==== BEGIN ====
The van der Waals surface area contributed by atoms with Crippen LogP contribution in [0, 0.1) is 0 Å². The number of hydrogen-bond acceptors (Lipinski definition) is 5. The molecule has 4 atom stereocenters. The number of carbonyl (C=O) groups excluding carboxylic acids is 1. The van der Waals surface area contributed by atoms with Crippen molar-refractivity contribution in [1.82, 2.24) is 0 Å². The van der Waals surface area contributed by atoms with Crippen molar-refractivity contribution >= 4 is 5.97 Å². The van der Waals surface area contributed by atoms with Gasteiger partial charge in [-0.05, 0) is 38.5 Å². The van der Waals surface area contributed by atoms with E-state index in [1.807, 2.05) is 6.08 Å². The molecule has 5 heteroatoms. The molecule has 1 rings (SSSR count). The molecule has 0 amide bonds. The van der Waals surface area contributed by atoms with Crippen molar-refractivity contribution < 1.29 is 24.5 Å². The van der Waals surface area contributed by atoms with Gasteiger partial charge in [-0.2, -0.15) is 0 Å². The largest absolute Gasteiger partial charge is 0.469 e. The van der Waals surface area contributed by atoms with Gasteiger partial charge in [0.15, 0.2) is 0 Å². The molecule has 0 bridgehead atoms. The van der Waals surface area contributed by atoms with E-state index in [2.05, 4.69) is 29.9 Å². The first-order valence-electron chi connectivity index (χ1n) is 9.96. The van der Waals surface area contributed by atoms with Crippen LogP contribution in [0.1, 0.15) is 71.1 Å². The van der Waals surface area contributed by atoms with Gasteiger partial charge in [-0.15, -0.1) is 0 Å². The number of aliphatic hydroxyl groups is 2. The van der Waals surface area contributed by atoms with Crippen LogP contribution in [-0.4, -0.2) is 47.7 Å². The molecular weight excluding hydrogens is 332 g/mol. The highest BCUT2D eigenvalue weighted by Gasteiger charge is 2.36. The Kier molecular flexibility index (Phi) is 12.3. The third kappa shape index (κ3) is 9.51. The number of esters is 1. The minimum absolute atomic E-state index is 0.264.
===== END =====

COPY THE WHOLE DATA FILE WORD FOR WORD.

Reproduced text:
The van der Waals surface area contributed by atoms with Crippen LogP contribution in [0, 0.1) is 0 Å². The number of hydrogen-bond acceptors (Lipinski definition) is 5. The molecule has 4 atom stereocenters. The number of carbonyl (C=O) groups excluding carboxylic acids is 1. The van der Waals surface area contributed by atoms with Crippen molar-refractivity contribution in [1.82, 2.24) is 0 Å². The van der Waals surface area contributed by atoms with Crippen molar-refractivity contribution >= 4 is 5.97 Å². The van der Waals surface area contributed by atoms with Gasteiger partial charge in [-0.05, 0) is 38.5 Å². The van der Waals surface area contributed by atoms with E-state index in [1.807, 2.05) is 6.08 Å². The molecule has 5 heteroatoms. The molecule has 1 rings (SSSR count). The molecule has 0 amide bonds. The van der Waals surface area contributed by atoms with Crippen molar-refractivity contribution < 1.29 is 24.5 Å². The van der Waals surface area contributed by atoms with Gasteiger partial charge in [-0.2, -0.15) is 0 Å². The largest absolute Gasteiger partial charge is 0.469 e. The van der Waals surface area contributed by atoms with Gasteiger partial charge in [0.15, 0.2) is 0 Å². The molecule has 0 bridgehead atoms. The van der Waals surface area contributed by atoms with E-state index in [2.05, 4.69) is 29.9 Å². The first-order valence-electron chi connectivity index (χ1n) is 9.96. The van der Waals surface area contributed by atoms with Crippen LogP contribution in [0.1, 0.15) is 71.1 Å². The van der Waals surface area contributed by atoms with Gasteiger partial charge in [-0.15, -0.1) is 0 Å². The number of aliphatic hydroxyl groups is 2. The van der Waals surface area contributed by atoms with Crippen LogP contribution in [-0.4, -0.2) is 47.7 Å². The molecular weight excluding hydrogens is 332 g/mol. The highest BCUT2D eigenvalue weighted by Gasteiger charge is 2.36. The Kier molecular flexibility index (Phi) is 12.3. The third kappa shape index (κ3) is 9.51. The number of esters is 1. The minimum absolute atomic E-state index is 0.264.